"Persistence"

Small-Group Session (1 of 2)

 

Set-Up

Before the session starts, the leader should set chairs in a circle, with a chalice and matches on a small table in the middle, or somewhere visible to participants.  Make sure the strips of paper for “Readings from the Common Bowl” are in the bowl.  Welcome people, and allow folks to settle before lighting the chalice.

 

Chalice Lighting and Opening Words

The group leader lights the chalice (or asks someone else to) and then, with the intent of creating sacred space, reads the following words:

We gather around the flame of our faith

Committed to one another,

To the larger circle of faith,

And to those who have yet to join with us.

 

With gather with the commitment to make space for the future circle,

To honor the circle of the past

And to give a true account of our present.

 

 

Brief Check-In

Invite each person, in turn, to share a brief answer to the check-in question.  The check-in question is: “What has happened in your life since we last met?”

 

Readings from the common bowl

The leader passes around the bowl, with strips of paper that have quotes on them.  Invites each person to take one strip/quote out of the bowl. Then, invites each to read the quotes.  They don’t have to read in order, one right next to the last one.  But instead, invite them to allow some silence after every quote, and then to see if the quote they picked out of the bowl should go next or not.  (See additional page for quotes; these are the quotes that will be torn into separate strips, and put in the bowl before the meeting)

 

Focusing Question

After everyone has read the different statements, the leader asks the central question that will guide the session’s discussion: “How do you understand persistence in your life?  Is it something you believe is important in your journey?  What is moment when you either embraced persistence or pushed back?”

 

First Round

Leader invites attendees to take no more than 2 minutes to share a response to the question.  Find a way to gently hold the group to the no-more-than-2-minute limit.  Also, let people know there’s no cross-talk to the responses: group-members don’t answer the statements people make.  One person speaks for oneself, then the next person does the same.  It’s not a conversation, so much as a series of statements. Again, each with some silence or space between. And, again, voices don’t need to go in order, with people sitting beside each other speaking—just as the spirit moves.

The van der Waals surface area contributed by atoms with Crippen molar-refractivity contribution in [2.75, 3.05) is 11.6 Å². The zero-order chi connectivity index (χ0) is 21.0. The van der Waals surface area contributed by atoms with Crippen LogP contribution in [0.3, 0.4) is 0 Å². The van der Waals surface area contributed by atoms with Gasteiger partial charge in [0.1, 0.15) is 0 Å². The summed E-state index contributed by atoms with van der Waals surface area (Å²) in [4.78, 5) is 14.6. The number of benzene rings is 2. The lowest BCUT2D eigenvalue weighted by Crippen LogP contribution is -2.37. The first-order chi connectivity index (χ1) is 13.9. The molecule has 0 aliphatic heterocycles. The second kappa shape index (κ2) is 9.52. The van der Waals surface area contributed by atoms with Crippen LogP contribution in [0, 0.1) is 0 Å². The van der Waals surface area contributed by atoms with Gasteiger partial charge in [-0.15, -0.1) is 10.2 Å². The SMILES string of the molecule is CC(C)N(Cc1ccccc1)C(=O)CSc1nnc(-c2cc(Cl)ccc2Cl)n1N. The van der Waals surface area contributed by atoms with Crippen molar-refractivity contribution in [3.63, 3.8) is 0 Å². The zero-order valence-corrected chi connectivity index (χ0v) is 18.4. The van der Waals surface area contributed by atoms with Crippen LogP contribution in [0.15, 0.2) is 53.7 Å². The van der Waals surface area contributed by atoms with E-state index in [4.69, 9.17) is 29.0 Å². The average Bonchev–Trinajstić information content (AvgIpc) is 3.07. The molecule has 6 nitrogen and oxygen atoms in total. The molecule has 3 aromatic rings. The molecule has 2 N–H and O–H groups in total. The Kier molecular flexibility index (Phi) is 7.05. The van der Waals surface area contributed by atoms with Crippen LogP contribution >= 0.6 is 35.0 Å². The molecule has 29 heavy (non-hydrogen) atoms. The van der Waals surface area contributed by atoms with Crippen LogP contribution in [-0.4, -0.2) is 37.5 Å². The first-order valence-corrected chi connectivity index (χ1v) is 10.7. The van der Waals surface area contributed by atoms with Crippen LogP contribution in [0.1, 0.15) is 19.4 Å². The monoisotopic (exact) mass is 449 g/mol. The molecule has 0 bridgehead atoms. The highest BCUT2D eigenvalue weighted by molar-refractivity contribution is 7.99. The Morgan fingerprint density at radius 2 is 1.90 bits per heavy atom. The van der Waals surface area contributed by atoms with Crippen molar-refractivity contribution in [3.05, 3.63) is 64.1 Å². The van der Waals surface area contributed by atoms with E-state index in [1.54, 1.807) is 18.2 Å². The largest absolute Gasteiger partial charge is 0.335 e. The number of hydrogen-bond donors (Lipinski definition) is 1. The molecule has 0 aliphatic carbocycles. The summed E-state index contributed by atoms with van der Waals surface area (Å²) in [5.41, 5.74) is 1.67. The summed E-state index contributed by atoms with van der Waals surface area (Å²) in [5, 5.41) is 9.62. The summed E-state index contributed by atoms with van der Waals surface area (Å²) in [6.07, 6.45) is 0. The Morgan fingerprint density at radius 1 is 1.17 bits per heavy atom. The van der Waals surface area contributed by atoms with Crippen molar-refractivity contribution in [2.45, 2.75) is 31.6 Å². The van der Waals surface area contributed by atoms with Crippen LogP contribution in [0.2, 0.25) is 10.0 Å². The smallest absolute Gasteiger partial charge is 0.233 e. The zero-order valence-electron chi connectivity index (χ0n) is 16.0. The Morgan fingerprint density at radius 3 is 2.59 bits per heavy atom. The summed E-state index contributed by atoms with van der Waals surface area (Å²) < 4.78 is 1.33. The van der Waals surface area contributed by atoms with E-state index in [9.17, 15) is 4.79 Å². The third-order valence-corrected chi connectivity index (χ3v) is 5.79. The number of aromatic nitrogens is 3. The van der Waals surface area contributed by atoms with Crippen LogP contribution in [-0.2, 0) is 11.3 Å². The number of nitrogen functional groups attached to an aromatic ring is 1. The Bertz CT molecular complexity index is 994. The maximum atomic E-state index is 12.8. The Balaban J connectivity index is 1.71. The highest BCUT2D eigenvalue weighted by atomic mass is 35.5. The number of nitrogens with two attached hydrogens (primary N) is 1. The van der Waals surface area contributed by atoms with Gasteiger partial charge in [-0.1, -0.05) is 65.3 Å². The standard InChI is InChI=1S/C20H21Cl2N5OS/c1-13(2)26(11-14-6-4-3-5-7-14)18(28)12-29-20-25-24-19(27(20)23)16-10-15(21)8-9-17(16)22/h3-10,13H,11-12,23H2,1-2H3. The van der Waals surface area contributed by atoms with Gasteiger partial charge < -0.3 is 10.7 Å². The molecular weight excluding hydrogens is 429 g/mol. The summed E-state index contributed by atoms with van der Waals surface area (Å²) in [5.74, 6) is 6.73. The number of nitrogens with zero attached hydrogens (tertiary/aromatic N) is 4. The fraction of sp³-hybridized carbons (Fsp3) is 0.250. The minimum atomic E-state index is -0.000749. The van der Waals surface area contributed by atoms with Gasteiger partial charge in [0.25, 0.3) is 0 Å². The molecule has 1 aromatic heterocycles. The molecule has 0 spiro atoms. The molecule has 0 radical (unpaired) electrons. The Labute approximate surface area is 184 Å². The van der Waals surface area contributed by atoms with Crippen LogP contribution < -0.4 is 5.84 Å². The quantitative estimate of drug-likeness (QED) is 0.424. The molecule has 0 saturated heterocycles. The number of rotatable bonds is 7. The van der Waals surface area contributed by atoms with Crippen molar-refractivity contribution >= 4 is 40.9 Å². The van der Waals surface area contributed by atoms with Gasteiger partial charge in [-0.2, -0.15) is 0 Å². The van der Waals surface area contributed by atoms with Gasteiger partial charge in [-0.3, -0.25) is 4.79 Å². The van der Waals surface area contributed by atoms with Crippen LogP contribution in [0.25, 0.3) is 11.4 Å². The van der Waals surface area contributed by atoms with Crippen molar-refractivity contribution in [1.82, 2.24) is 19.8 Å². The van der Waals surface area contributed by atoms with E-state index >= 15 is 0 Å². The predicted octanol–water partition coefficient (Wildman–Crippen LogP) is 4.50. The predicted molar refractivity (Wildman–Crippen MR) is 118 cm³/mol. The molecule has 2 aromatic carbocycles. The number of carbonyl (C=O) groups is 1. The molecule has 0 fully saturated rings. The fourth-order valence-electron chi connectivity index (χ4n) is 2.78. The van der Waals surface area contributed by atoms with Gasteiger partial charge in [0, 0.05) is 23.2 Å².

Silence

After hearing everyone’s statements, the leader invites the group to sit in silence for 2-3 minutes.  This is not time for them to plan what they’ll say.  It’s time to sit and be present, to let whatever comes up, come up.

  

Second round, reflections on what was heard, with additional thoughts

Whereas in the first round, attendees were encouraged to stick to their own thoughts, here in the second round, people can respond to some of what they heard.  Again, encourage brevity—whether a formal 2-minute limit is enforced or not, encourage the conversation to move from one place to another in the circle, not getting dragged down to one or two voices who speak at length.  It’s OK for people to respond to each other’s comments.

 

Likes and wishes

The leader asks for people to share, as they’re moved, what they liked about the session, and what they wish for next time, that they may or may not have experienced this time.

 

Closing Words & Extinguishing the Chalice

  Come whispers of the ancestors,

Come dreams of the children,

Come lament and visions of the wise ones,

 Persist with us,

And we with you.


Quotes for The Common Bowl

 “The best way out is always through.” 
― Robert Frost

  

“Courage is the most important of all the virtues because without courage, you can't practice any other virtue consistently.” 
― Maya Angelou

 


“Keep a little fire burning; however small, however hidden.” 
― Cormac McCarthy, The Road

  

“Writers remember everything...especially the hurts. Strip a writer to the buff, point to the scars, and he'll tell you the story of each small one. From the big ones you get novels. A little talent is a nice thing to have if you want to be a writer, but the only real requirement is the ability to remember the story of every scar.
Art consists of the persistence of memory.” 
― Stephen King, Misery

  

“O snail
Climb Mount Fuji
But slowly, slowly!” 
― Kobayashi Issa


“Unless God has raised you up for this very thing, you will be worn out by the opposition of men and devils. But if God be for you, who can be against you? Are all of them together stronger than God? O be not weary of well doing!” 
― John Wesley

  


“...When you die, the energy that kept you alive filters into the people you loved. Did you know that? It's like a fire you've tended all your life, and the sparks are all scattered into the wind.... That's why we survive as long as we do, because the people who loved us keep us going.” 
― Kevin Brockmeier, The View from the Seventh Layer

  

 

I am you, one day out of five, 
Tired, empty, hating what I carry 
But afraid to lay it down, stingy, 
Angry, doing violence to others 
By the sheer freight of my gloom, 
Halfway home, wanting to stop, to quit
But keeping going mostly out of spite.
” 
― Tracy K. Smith, Wade in the Water: Poems